The states that are performing best are all governed by Republicans in the governorship, legislature or both. Republican state Attorneys-General are working at blocking further Federal encroachment ad Republican Secretaries of State are fighting to defend the ballot box.

          The lesser evil is indeed still evil; it is also lesser. If you’re going to be forced to choke down some evil, why not opt for lesser rather than greater?

          1. Of course, when we get the 30 million new Democrat voters the UniParty wants, all that goes away.

  12. I don’t think the US – as a rebublic/represntative democracy – is done for. Not yet. But I agree it’s going to take a good deal of fight to get it back on track.

    The good news, it seems to me, is that the other side are doomed to eventual failure, the only question really is whether they can hold on long enough to do critical damage. As it is they may well have done sufficient damage that certain parts of the US – and certain (ethnic) groups – are going to spend a very very long time recovering.

  13. My favorite clown is Biden. He makes me laugh. The Others are too scary. I miss Dan Rather too.
    My nightmare: We have areas of conspiracy theory with uneducated people who don’t believe in vaccination in very high population density at the same time we are letting in diseases which which we have no experience. Eventually we will have the epidemic we invite. Then the crazy conspiracy theory and line of sight transmission of mass hysteria will preferentially affect city centers.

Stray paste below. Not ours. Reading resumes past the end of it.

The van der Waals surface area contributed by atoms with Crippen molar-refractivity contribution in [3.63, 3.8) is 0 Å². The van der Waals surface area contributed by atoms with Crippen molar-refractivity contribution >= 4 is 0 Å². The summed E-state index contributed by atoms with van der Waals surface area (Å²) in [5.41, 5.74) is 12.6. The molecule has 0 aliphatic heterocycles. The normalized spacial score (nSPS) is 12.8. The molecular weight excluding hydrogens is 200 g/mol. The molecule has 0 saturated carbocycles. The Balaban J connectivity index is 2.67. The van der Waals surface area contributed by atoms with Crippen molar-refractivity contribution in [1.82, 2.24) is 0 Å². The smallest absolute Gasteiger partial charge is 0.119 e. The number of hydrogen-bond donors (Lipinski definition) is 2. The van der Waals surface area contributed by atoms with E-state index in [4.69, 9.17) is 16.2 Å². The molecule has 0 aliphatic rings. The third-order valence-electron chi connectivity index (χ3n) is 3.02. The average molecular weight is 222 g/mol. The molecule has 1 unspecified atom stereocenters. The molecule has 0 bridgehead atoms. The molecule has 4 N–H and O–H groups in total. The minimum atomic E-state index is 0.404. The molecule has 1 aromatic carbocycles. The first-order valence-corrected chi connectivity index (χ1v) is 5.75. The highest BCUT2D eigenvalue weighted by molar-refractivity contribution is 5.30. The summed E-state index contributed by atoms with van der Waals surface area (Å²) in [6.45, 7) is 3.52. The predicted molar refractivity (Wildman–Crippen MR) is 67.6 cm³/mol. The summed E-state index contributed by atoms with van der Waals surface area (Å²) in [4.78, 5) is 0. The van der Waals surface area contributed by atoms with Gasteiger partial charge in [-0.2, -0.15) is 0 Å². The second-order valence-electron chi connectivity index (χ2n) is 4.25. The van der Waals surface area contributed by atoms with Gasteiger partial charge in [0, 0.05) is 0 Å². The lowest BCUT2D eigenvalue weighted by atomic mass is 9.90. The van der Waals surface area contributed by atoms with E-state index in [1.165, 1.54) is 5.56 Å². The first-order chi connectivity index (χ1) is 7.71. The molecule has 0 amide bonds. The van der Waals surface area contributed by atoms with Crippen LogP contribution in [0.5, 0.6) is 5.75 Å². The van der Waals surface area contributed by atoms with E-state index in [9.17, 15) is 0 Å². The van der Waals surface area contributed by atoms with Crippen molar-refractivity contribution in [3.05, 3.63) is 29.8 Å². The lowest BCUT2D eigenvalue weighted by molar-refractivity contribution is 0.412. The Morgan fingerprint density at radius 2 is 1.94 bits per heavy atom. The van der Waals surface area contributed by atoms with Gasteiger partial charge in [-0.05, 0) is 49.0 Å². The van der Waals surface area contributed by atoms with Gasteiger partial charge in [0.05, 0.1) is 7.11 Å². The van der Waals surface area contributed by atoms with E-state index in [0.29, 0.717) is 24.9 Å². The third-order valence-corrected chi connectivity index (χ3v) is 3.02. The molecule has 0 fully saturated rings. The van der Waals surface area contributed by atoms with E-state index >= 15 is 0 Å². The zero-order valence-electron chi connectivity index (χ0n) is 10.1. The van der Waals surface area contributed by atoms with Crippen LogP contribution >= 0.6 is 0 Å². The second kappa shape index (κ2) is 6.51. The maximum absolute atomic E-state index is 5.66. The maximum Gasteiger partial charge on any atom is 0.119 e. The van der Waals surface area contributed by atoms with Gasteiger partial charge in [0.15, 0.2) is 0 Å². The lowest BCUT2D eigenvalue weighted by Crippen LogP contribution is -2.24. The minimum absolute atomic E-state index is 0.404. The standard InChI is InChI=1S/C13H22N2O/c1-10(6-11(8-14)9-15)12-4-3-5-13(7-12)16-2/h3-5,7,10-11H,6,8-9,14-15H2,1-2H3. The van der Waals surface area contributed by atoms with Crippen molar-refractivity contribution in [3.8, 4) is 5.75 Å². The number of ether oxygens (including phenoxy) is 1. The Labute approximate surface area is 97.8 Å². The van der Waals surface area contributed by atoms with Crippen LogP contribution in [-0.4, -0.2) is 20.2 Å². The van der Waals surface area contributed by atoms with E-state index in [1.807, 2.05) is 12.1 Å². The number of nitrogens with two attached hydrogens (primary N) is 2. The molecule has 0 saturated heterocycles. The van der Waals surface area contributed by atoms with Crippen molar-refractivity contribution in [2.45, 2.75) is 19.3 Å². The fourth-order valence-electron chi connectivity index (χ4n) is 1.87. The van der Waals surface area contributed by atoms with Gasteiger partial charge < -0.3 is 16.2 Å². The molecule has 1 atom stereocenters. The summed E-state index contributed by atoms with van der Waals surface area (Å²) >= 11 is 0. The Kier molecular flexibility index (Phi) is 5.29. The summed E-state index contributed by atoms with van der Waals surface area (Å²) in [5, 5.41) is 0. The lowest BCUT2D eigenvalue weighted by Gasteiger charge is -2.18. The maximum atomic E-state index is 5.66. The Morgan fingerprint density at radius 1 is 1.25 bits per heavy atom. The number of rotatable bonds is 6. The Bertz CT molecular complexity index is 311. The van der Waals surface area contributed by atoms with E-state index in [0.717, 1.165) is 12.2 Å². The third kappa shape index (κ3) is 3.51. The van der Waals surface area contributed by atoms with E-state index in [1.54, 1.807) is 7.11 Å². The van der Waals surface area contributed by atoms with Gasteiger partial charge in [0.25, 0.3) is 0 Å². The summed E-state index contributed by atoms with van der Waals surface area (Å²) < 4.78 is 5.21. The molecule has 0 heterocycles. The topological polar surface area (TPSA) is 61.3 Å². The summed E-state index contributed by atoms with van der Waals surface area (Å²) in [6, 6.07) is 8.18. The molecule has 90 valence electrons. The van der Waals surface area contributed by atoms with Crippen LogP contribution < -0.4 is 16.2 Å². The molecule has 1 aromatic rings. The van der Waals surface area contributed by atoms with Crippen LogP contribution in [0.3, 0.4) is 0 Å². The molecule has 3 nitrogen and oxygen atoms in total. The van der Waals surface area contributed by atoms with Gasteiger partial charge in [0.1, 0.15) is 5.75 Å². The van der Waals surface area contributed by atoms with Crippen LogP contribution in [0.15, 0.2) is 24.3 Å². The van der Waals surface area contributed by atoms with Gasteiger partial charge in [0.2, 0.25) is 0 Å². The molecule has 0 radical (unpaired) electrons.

1. We’re going to have an epidemic anyway, because antibiotic resistant stuff is growing. I found it interesting that when the village cemetery expanded (they bought the land around it) recently, they cordoned off a large area for mass graves in case of epidemic or war. I find that both full of prudent foresight and chilling.

    2. My sister got the measles (I think that’s what it was) not too long ago. It turns out that there’s a small group of people that the vaccination doesn’t work on, and she’s in that group. And then someone with it got her infected.